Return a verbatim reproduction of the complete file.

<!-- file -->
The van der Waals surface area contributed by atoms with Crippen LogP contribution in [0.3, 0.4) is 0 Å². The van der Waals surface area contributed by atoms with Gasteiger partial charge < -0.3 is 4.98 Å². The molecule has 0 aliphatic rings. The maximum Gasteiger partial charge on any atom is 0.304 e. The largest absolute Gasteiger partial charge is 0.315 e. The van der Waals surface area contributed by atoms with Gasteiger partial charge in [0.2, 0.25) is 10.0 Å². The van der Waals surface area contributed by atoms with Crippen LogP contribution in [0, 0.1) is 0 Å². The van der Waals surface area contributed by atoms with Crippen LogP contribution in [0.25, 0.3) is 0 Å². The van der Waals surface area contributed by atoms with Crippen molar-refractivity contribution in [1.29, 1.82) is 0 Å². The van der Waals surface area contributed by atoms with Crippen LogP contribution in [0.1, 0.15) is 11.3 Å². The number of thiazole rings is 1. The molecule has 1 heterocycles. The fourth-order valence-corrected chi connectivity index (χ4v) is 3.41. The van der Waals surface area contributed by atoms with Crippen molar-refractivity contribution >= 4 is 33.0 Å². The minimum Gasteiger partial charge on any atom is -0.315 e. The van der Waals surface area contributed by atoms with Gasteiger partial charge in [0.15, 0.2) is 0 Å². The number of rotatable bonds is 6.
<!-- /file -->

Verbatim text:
The van der Waals surface area contributed by atoms with Crippen LogP contribution in [0.3, 0.4) is 0 Å². The van der Waals surface area contributed by atoms with Gasteiger partial charge < -0.3 is 4.98 Å². The molecule has 0 aliphatic rings. The maximum Gasteiger partial charge on any atom is 0.304 e. The largest absolute Gasteiger partial charge is 0.315 e. The van der Waals surface area contributed by atoms with Gasteiger partial charge in [0.2, 0.25) is 10.0 Å². The van der Waals surface area contributed by atoms with Crippen LogP contribution in [0, 0.1) is 0 Å². The van der Waals surface area contributed by atoms with Crippen LogP contribution in [0.25, 0.3) is 0 Å². The van der Waals surface area contributed by atoms with Crippen molar-refractivity contribution in [1.29, 1.82) is 0 Å². The van der Waals surface area contributed by atoms with Crippen LogP contribution in [0.1, 0.15) is 11.3 Å². The number of thiazole rings is 1. The molecule has 1 heterocycles. The fourth-order valence-corrected chi connectivity index (χ4v) is 3.41. The van der Waals surface area contributed by atoms with Crippen molar-refractivity contribution >= 4 is 33.0 Å². The minimum Gasteiger partial charge on any atom is -0.315 e. The van der Waals surface area contributed by atoms with Gasteiger partial charge in [0.15, 0.2) is 0 Å². The number of rotatable bonds is 6.